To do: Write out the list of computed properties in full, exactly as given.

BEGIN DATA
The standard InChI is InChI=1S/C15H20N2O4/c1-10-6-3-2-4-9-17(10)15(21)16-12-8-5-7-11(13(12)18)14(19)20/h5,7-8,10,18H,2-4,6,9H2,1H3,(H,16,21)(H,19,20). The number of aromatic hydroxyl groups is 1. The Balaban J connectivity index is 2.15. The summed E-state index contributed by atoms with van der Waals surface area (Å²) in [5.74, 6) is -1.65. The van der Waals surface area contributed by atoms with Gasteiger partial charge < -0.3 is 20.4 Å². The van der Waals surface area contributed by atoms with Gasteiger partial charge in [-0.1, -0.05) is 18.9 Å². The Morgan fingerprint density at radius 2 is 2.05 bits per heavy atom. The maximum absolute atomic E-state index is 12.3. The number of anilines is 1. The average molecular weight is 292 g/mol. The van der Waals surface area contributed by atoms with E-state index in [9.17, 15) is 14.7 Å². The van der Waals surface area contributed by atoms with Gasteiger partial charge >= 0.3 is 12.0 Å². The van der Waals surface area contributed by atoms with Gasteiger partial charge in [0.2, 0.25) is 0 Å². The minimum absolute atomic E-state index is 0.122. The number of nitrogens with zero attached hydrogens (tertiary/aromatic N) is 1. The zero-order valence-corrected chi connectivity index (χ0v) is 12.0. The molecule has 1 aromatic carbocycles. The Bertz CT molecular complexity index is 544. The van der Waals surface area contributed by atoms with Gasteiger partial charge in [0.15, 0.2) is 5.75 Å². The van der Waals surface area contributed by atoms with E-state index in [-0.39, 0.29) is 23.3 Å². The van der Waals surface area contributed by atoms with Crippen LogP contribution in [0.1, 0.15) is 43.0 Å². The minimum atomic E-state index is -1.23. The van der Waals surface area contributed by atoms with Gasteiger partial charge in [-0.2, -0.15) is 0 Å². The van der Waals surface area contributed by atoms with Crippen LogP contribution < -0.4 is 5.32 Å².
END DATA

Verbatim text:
The standard InChI is InChI=1S/C15H20N2O4/c1-10-6-3-2-4-9-17(10)15(21)16-12-8-5-7-11(13(12)18)14(19)20/h5,7-8,10,18H,2-4,6,9H2,1H3,(H,16,21)(H,19,20). The number of aromatic hydroxyl groups is 1. The Balaban J connectivity index is 2.15. The summed E-state index contributed by atoms with van der Waals surface area (Å²) in [5.74, 6) is -1.65. The van der Waals surface area contributed by atoms with Gasteiger partial charge < -0.3 is 20.4 Å². The van der Waals surface area contributed by atoms with Gasteiger partial charge in [-0.1, -0.05) is 18.9 Å². The Morgan fingerprint density at radius 2 is 2.05 bits per heavy atom. The maximum absolute atomic E-state index is 12.3. The number of anilines is 1. The average molecular weight is 292 g/mol. The van der Waals surface area contributed by atoms with E-state index in [9.17, 15) is 14.7 Å². The van der Waals surface area contributed by atoms with Gasteiger partial charge >= 0.3 is 12.0 Å². The van der Waals surface area contributed by atoms with Gasteiger partial charge in [0.2, 0.25) is 0 Å². The minimum absolute atomic E-state index is 0.122. The number of nitrogens with zero attached hydrogens (tertiary/aromatic N) is 1. The zero-order valence-corrected chi connectivity index (χ0v) is 12.0. The molecule has 1 aromatic carbocycles. The Bertz CT molecular complexity index is 544. The van der Waals surface area contributed by atoms with Gasteiger partial charge in [0.15, 0.2) is 5.75 Å². The van der Waals surface area contributed by atoms with E-state index in [-0.39, 0.29) is 23.3 Å². The van der Waals surface area contributed by atoms with Crippen LogP contribution in [0.1, 0.15) is 43.0 Å². The minimum atomic E-state index is -1.23. The van der Waals surface area contributed by atoms with Gasteiger partial charge in [-0.2, -0.15) is 0 Å². The van der Waals surface area contributed by atoms with Crippen LogP contribution < -0.4 is 5.32 Å².